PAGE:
I went to see Silver Linings Playbook with some girlfriends in the middle of the month. It was one I’d not heard of before Jennifer Lawrence won the Oscar for Best Actress for her performance in it. But it was also one of the few Oscar-nominations still playing so we picked it to see.
I really liked it and was still pondering it days later. The general story follows two characters who struggle with mental illness. He has just been released from an institute following his attack on his wife’s lover. She was fired after sleeping with everyone in the office as a not-so-good reaction to the tragic death of her husband. It doesn’t sound like the makings of a happy-ending film and yet it was.
The biggest realisation for me (and maybe this was hugely obvious to everyone else but it was an aha moment for me) was that the two main characters are the ones with the “mentally ill” label, the ones that everyone whispers are “crazy”. And yet nobody else in the film is mentally healthy. No one. It startled me to consider how we label people in this way, how we stigmatise and misunderstand mental illness. As Jennifer Lawrence said in her fantastic press conference, “If you have asthma you take asthma medicine, if you have diabetes you take diabetes medicine, but as soon as you have to take medication for your mind, there’s such a stigma behind it.”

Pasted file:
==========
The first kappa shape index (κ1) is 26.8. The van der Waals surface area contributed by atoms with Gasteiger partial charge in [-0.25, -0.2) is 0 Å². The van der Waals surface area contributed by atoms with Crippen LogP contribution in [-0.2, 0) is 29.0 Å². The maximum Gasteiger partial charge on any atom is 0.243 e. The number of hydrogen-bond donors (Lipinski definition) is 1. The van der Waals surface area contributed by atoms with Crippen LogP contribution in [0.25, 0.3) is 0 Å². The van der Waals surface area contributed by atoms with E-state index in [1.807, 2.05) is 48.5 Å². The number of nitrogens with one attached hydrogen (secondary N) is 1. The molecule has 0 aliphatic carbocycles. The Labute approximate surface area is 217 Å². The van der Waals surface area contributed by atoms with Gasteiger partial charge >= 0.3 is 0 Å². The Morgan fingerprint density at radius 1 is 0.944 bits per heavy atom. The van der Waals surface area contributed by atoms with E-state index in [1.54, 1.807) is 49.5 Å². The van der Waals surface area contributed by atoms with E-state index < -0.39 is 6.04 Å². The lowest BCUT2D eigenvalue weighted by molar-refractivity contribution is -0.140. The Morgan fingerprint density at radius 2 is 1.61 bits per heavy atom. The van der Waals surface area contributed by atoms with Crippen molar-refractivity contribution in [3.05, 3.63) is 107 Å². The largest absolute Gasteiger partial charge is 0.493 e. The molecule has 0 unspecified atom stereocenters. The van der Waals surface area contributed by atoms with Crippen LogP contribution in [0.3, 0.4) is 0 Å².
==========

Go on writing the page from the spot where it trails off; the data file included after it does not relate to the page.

Full disclosure: I may be a little in love with Jennifer Lawrence.
At home, Rasmus and I have also started watching Sherlock from the BBC. Living abroad means we’re always hopelessly behind following the series that come out back home (in the UK or in DK) but we’ve been loving this one. Each episode is 90 minutes long and each season is just three episodes but that didn’t stop us getting through the whole first season on one blissfully lazy Sunday afternoon…
I also watched this thought-provoking Ted talk by Dan Pallotta, challenging our assumptions about the way Charities should work. This makes me wish I was still in my Brussels job, so I could call together my much-more-intelligent colleagues and get their opinion. This video is worth 20 minutes of your day.
It’s been a month of fun cooking. I made buttermilk fig scones for one babyshower, mini chocolate meringue pies and petit fours for another. My good friend came over and we made steak and ale pie followed by strawberry white chocolate muffins. There was a delicious loaf of seed-full soda bread last weekend, and what Rasmus declared “the best burger I’ve ever had in my life”. (It was a chicken, blue cheese, and apple burger topped with crispy bacon, chilli sauce, and caramelised onions, in a multigrain bread roll. You can stop drooling now…)